Valentine’s Day in the Workplace (2023 Edition)
Valentine’s Day, the celebration of romance and romantic love, takes place annually on February 14.
While many assiduously avoid what they consider to be a crass commercialisation of intimate relationships, others embrace with relish the opportunities it presents to either affirm or pursue romance.
A few years ago extensive media coverage (usually with accompanying commentary to the effect of ‘political correctness gone mad’ or ‘nanny state censorship’) was given to a speech code at the University of New Orleans, the terms of which could render some suggestive Valentine’s Day cards to be evidence of sexual harassment.
While no one wants to be accused of being a killjoy in matters of the heart, looking at it objectively, why would this be the case?
There are some employees who might assume that the conventions of Valentine’s Day, including an expression or declaration of affection for a colleague, provide a ‘free pass’ or immunity in any disciplinary process, as if the cultural traditions of the day trump applicable legal principle.
Of course, this is not so. The spectre of sexual harassment looms large for the unwary.
Sexual harassment is generally defined as:
“…an unwelcome sexual advance, unwelcome request for sexual favour or other unwelcome conduct of a sexual nature which, in the circumstances, a reasonable person, aware of those circumstances would anticipate the possibility that the person would be offended, humiliated or intimidated”.
Some commonly cited examples of sexual harassment include repeated or inappropriate private invitations to go out on dates or sexually suggestive comments or jokes.
If the conduct is unwelcome and has a sexual element (as many Valentine’s Day cards and gifts do) then there is a risk it could constitute sexual harassment. While cases of this kind very much turn on their own facts, it is highly unlikely that a “cultural tradition” defence alone will be effective.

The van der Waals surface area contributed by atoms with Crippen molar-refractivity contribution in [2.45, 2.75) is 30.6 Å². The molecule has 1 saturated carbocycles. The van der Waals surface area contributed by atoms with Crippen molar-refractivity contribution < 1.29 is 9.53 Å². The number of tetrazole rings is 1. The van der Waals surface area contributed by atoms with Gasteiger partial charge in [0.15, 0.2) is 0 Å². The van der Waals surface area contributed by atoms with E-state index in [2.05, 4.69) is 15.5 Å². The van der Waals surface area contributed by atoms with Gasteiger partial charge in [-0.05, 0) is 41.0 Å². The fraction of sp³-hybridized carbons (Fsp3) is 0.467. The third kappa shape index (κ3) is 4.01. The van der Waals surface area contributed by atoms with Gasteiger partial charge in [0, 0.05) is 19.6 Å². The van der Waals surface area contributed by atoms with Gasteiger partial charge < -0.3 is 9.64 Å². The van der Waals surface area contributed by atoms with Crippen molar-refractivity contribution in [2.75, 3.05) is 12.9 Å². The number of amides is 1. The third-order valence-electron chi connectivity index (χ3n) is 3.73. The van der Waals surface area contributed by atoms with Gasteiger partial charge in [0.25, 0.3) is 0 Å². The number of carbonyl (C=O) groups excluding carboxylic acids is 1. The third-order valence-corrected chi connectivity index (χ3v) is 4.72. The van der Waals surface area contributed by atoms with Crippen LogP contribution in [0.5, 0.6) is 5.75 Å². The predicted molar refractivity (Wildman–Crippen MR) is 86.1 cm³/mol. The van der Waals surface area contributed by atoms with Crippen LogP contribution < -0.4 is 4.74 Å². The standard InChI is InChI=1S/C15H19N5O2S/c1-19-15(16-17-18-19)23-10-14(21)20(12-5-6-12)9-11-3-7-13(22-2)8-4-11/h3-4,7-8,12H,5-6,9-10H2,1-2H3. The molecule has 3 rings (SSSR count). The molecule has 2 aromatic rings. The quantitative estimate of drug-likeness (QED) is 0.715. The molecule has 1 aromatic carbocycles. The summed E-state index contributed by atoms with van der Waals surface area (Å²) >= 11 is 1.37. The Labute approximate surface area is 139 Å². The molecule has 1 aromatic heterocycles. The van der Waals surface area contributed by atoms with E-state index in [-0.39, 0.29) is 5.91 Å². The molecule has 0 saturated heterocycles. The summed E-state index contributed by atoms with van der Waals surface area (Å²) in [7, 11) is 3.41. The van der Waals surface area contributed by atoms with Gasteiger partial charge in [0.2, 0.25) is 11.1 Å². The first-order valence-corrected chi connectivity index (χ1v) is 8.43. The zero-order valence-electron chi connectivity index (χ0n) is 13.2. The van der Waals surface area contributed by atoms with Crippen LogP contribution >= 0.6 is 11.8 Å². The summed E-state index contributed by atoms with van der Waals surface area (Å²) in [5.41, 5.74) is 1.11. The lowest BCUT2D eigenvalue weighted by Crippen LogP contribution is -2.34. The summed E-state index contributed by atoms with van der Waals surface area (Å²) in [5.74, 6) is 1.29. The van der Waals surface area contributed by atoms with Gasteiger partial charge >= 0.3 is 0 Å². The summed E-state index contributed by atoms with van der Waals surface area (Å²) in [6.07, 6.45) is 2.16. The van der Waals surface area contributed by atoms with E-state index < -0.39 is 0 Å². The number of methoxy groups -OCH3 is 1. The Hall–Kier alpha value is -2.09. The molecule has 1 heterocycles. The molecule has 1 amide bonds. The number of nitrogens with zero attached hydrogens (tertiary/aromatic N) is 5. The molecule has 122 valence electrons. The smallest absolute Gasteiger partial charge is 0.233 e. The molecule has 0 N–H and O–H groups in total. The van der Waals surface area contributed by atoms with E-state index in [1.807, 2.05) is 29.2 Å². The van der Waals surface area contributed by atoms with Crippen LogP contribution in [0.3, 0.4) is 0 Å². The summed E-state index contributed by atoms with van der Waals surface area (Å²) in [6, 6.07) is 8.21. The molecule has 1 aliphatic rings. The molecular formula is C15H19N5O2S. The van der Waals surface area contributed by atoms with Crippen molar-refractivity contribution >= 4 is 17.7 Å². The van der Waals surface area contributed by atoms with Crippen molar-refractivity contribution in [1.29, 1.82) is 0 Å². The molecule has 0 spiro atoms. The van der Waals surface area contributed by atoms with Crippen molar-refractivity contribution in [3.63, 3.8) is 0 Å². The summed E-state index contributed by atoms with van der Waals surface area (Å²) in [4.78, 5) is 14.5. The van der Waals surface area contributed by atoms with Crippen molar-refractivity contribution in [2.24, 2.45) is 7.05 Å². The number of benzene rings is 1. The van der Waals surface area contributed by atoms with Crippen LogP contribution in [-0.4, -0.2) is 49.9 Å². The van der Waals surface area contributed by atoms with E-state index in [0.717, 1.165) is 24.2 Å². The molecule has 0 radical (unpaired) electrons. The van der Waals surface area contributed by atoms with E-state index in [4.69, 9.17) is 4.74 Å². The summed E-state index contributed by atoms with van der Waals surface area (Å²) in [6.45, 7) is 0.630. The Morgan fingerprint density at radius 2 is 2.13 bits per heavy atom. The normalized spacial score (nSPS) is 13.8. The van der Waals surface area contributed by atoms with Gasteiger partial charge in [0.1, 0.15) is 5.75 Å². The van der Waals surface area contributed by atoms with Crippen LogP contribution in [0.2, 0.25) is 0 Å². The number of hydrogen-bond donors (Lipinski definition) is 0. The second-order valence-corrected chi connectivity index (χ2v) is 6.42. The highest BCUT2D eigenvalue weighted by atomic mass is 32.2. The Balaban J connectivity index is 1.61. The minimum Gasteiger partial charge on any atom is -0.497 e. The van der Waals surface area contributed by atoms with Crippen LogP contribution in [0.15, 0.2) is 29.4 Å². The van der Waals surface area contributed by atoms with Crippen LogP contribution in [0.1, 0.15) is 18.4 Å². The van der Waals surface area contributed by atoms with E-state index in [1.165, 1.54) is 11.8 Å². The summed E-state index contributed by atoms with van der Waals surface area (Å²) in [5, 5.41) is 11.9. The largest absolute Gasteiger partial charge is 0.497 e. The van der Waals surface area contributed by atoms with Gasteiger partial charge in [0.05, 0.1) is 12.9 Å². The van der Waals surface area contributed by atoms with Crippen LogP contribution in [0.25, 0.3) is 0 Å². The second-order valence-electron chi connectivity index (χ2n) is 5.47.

As such, unless the Valentine’s Day gesture is given in a relationship, or it is certain the recipient will give an affirmative response or not be offended, then it could be unwise.
Further, under recent amendments to the Sex Discrimination Act (SDA), it is unlawful for one person to subject another person in a workplace to a ‘hostile work environment’ on the ground of sex. This could include some general conduct undertaken in the cause of Valentine’s Day (not necessarily directed at one person), if a reasonable person, having regard to all of the circumstances, would have anticipated the possibility that the conduct would result in the workplace environment being offensive, intimidating or humiliating to another person by reason of the sex of that other person (or characteristics that appertain generally, or are generally imputed, to the sex of that other person).
This raises the question, what is the role of the employer?
Employers are vicariously liable for sexual harassment unless they have taken ‘all reasonable steps’ to prevent it taking place.
Further, after the recent amendments to the SDA, employers now have a positive duty to eliminate sexual discrimination and must take ‘reasonable and proportionate steps’ to eliminate, as far as possible, among other things, sexual harassment and a hostile work environment.
The culture of the workplace should inform the practical approach to be adopted by the employer.
While a ‘Valentine’s Day’ warning email distributed to all employees, like the type that is sent before workplace Christmas parties, might be somewhat overzealous, if there is an apparent risk of some employees using the day to take liberties that are inconsistent with sexual harassment or other current policies then there could be value in reminding employees of their obligations.
Given the way courts very carefully parse the language of sexual harassment policies, it might also be worth considering updating relevant policies to include a reference to conduct on Valentine’s Day, lest it be subsequently argues a failure to specifically mention it is a lacuna leading to conclusion the employer has not taken ‘all reasonable steps’ to avoid vicarious liability, or ‘reasonable and proportionate steps’ to comply with the new positive duty under the recent amendments to the SDA.